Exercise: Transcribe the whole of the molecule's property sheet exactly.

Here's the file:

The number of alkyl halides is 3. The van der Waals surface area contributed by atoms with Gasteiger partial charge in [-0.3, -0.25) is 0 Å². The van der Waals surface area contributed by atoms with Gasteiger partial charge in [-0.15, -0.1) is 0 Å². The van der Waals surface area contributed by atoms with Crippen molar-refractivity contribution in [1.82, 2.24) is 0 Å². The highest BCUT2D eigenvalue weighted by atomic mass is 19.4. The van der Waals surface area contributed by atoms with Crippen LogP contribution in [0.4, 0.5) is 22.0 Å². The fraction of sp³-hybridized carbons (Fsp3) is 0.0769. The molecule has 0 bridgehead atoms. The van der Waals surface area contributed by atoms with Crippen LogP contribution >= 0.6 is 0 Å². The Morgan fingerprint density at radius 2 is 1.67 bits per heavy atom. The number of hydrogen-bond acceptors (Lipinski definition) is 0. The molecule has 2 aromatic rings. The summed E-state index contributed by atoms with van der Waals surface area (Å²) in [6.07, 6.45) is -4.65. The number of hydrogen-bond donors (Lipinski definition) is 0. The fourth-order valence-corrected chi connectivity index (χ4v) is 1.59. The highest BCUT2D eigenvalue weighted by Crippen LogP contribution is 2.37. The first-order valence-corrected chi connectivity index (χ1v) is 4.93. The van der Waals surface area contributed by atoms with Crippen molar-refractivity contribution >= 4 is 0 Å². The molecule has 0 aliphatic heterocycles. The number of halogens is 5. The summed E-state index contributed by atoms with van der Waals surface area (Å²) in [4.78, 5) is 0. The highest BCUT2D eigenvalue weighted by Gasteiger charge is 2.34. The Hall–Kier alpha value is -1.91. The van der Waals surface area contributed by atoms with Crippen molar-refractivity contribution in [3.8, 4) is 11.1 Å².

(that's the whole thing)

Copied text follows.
The number of alkyl halides is 3. The van der Waals surface area contributed by atoms with Gasteiger partial charge in [-0.3, -0.25) is 0 Å². The van der Waals surface area contributed by atoms with Gasteiger partial charge in [-0.15, -0.1) is 0 Å². The van der Waals surface area contributed by atoms with Crippen molar-refractivity contribution in [1.82, 2.24) is 0 Å². The highest BCUT2D eigenvalue weighted by atomic mass is 19.4. The van der Waals surface area contributed by atoms with Crippen LogP contribution in [0.4, 0.5) is 22.0 Å². The fraction of sp³-hybridized carbons (Fsp3) is 0.0769. The molecule has 0 bridgehead atoms. The van der Waals surface area contributed by atoms with Crippen LogP contribution >= 0.6 is 0 Å². The Morgan fingerprint density at radius 2 is 1.67 bits per heavy atom. The number of hydrogen-bond acceptors (Lipinski definition) is 0. The molecule has 2 aromatic rings. The summed E-state index contributed by atoms with van der Waals surface area (Å²) in [6.07, 6.45) is -4.65. The number of hydrogen-bond donors (Lipinski definition) is 0. The fourth-order valence-corrected chi connectivity index (χ4v) is 1.59. The highest BCUT2D eigenvalue weighted by Crippen LogP contribution is 2.37. The first-order valence-corrected chi connectivity index (χ1v) is 4.93. The van der Waals surface area contributed by atoms with Crippen molar-refractivity contribution >= 4 is 0 Å². The molecule has 0 aliphatic heterocycles. The number of halogens is 5. The summed E-state index contributed by atoms with van der Waals surface area (Å²) in [4.78, 5) is 0. The highest BCUT2D eigenvalue weighted by Gasteiger charge is 2.34. The Hall–Kier alpha value is -1.91. The van der Waals surface area contributed by atoms with Crippen molar-refractivity contribution in [3.8, 4) is 11.1 Å².